As you set out to articulate the desired interaction you can have with your publics, first focus on positioning. Having previously identified the relevant public relations situation in Step 1, ask these simple questions:
  • What do we want people to think about us?
  • What position do we seek with our publics?
A successful approach to strategic communication in a competitive environment is to position the organization according to its own particular niche.
Positioning is the process and result of managing how an organization distinguishes itself with a unique meaning in the mind of its publics. That is, how it wants to be seen and known by its publics, especially as distinct from its competitors.
A positioning statement is the articulation of how an organization wants to be seen and known, especially vis-à-vis its competition.
In many ways this is like a vision statement. (Be careful not to confuse positioning statement with a position statement, which is a specific public relations tactic that will be addressed in Step 7.)
The concept of distinctiveness is an important one for all organizations: large and small businesses, educational and charitable organizations, political and human service groups, hospitals, churches, government agencies, and sports teams.
In most settings, organizations are known more by their distinctiveness than by their similarities.
In the field of higher education, for example, a dozen or more schools might be located in a particular metropolitan area. Each is likely to be identified by its unique characteristics: the large public university, the small church-affiliated college, the high-priced two-year private school, the community college with open admissions, the midsized public institution that used to be a teachers' college, and so on.
Problems can occur when the niche is not unique. For example, if your school is one of two small church-affiliated colleges in the area, you will emphasize what distinguishes it from the other, such as lower costs, a suburban campus, graduate degrees, evening/weekend programs, or sponsorship by a particular denomination or religious community.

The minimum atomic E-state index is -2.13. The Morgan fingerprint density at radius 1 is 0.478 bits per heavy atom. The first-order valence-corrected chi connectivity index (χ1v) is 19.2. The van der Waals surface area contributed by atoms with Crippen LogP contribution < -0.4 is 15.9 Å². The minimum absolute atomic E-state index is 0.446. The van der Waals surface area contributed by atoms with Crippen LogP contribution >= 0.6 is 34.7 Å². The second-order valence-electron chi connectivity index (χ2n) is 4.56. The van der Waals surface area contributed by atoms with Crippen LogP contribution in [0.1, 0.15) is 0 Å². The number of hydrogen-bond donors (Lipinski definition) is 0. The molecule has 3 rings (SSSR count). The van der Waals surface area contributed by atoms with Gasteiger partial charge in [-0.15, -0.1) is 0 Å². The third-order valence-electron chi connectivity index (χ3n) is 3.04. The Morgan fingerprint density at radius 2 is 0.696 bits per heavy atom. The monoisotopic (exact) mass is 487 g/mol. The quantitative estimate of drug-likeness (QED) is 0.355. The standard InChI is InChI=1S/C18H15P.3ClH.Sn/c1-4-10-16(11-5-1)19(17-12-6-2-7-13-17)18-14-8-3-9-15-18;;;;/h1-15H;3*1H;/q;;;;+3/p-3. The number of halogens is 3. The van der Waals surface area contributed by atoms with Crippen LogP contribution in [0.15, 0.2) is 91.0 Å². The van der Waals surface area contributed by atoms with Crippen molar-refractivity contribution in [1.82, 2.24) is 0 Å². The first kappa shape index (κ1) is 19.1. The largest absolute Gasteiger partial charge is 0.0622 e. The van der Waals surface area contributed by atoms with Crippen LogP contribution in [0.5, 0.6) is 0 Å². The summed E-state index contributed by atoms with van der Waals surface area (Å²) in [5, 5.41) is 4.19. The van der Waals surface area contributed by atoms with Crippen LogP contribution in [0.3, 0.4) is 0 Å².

The concept of positioning is fluid, and some organizations have made successful attempts to reposition themselves to keep pace with a changing environment.
Cadillac went from stodgy to trendy, with ads featuring sporty red cars rather than black luxury models. Competitor Ford Lincoln hired actor Matthew McConaughey as its spokesman for a repositioning campaign to appeal to a new generation for luxury autos.
Old Spice updated its 75-year-old brand—and significantly increased sales—with a new slogan and new social media tactics centered on new spokesmen such as rapper LL Cool J, NFL veteran Isaiah Mustafa, and Black-ish star Deon Cole.
On the other hand, some reworking attempts have failed miserably. Pizza Hut had to issue a news release that it really wasn't changing its name to The ...

Table of contents

Citation styles for Strategic Planning for Public Relations
APA 6 Citation
Smith, R. (2020). Strategic Planning for Public Relations (6th ed.). Taylor and Francis. Retrieved from (Original work published 2020)
Chicago Citation
Smith, Ronald. (2020) 2020. Strategic Planning for Public Relations. 6th ed. Taylor and Francis.
Harvard Citation
Smith, R. (2020) Strategic Planning for Public Relations. 6th edn. Taylor and Francis. Available at: (Accessed: 15 October 2022).
MLA 7 Citation
Smith, Ronald. Strategic Planning for Public Relations. 6th ed. Taylor and Francis, 2020. Web. 15 Oct. 2022.